From time to time I’ll put an ad up on Craigslist titled something like “WTB U.S. made vises” or similar, and it’s worked out pretty well. I get a lot of notes and calls about vises I’m not interested in, but I try to be polite when I let them know that, and usually offer advice about how to list it/price it if they’re interested. On the other hand, I’ve gotten a number of great vises out of the ad, and this is one of them.
The gentleman who called was very friendly and said this vise had been in his garage for years, and it was in his father’s garage for years before that. He really didn’t know anything about it, and didn’t have any attachment to it, so we picked a time for me to visit and take a look. He lived in a beautiful development in Plymouth, Michigan, which is a nice town to start with. He had a beautiful house on a nice lot, and had a shiny convertible Mustang GT in the garage along with two other nice cars in the driveway. Clearly, this wasn’t the normal sort of neighborhood where I find vises! In person the vise was just as rusty as in the pictures, and almost all of the paint was flaking off, but otherwise it was in shockingly good condition. We agreed on a price with the condition that I promised to make it pretty again, and send him a picture when it was done.
Before I go further about this vise, I should probably cover one thing in case anybody reading this is considering buying a used Parker. With Parkers, it’s all about the jaws. Jaws for many brands long out of production are still available from a number of sources, and you could even get them made at a machine shop if you really were in a bind, but Parkers are different. Parker jaws were made out of fairly soft steel, and required hand-fitting to each vise on an individual basis. Since they were made out of soft steel, they wore out pretty quickly, so a lot of Parkers have jaws worn smooth which isn’t usually very useful for real work. There is only one good solution, and it’s generally cost-prohibitive. You can send the vise to Kevin at wiltonviseparts.net and he can fabricate a set for you that will fit perfectly, and last a lifetime, but it’s going to cost a lot in shipping (could easily be $200 or more) and then you still have to pay for the jaws. In short, don’t buy a Parker with worn out, damaged, or missing jaws unless you really know what you’re getting into.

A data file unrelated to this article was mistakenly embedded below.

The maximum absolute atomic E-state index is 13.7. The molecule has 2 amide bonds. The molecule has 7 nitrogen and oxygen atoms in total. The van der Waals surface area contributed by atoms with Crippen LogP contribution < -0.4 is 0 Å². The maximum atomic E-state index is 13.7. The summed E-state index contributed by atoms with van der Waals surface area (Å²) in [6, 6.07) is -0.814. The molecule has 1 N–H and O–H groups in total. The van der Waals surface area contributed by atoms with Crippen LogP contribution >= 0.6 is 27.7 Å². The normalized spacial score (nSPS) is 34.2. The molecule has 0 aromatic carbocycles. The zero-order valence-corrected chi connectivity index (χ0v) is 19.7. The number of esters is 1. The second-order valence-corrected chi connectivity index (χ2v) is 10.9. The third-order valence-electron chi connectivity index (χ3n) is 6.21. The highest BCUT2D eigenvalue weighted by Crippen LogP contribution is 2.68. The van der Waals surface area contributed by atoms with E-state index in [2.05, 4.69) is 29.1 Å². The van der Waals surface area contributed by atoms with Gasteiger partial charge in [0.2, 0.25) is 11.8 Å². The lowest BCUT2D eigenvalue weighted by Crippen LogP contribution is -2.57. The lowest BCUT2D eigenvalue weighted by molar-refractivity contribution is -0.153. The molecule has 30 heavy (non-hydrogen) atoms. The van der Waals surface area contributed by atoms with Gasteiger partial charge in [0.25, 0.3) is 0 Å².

Let’s get back to this old 975. I totally disassembled the entire vise and used a product called Evapo-Rust to soak the parts. Evapo-Rust is pretty amazing stuff! You soak the part in it, and when it comes out, it’s absolutely rust free. You have to vary the length of time with the amount of corrosion, but usually overnight is long enough. I fill up a 5-gallon bucket, and dunk several parts at a time. The nice thing is that Evapo-Rust is non-toxic and biodegradable so you can get it on your skin, it doesn’t smell terrible, and if some goes down the drain when you’re rinsing parts, it doesn’t hurt anything.
As I got the parts out of the Evapo-Rust I would touch up any areas where there was some paint left (Evapo-Rust doesn’t really work on paint) then painted them with self-etching primer so they wouldn’t start rusting before I got it all ready for paint. While I was doing all of that, I got all the bright metal parts wire-wheeled and then polished on a buffing wheel. I spent a lot of time working on the jaws with varying grades of flap wheels and a grinder followed by a de-burring wheel to them them nice and shiny. The jaws aren’t mirrors, but it wouldn’t take much more work to get them there.
After a lot of time and effort I had the whole thing painted and reassembled. I chose a hammered bright red color and did the lettering/numbers in an ivory color because I thought it had more of a vintage look than a bright white would. What you can’t really tell from the pictures is just how big and heavy this vise is. The jaws are 5″ wide and it weighs in right at 104 pounds according to the scale.
This sure was a rust bucket when I got it, and I spent a lot of time getting it cleaned up, but I think the results are absolutely stunning! The nice thing is I sent a picture of the completed project to the former owner and he was very happy with how it turned out.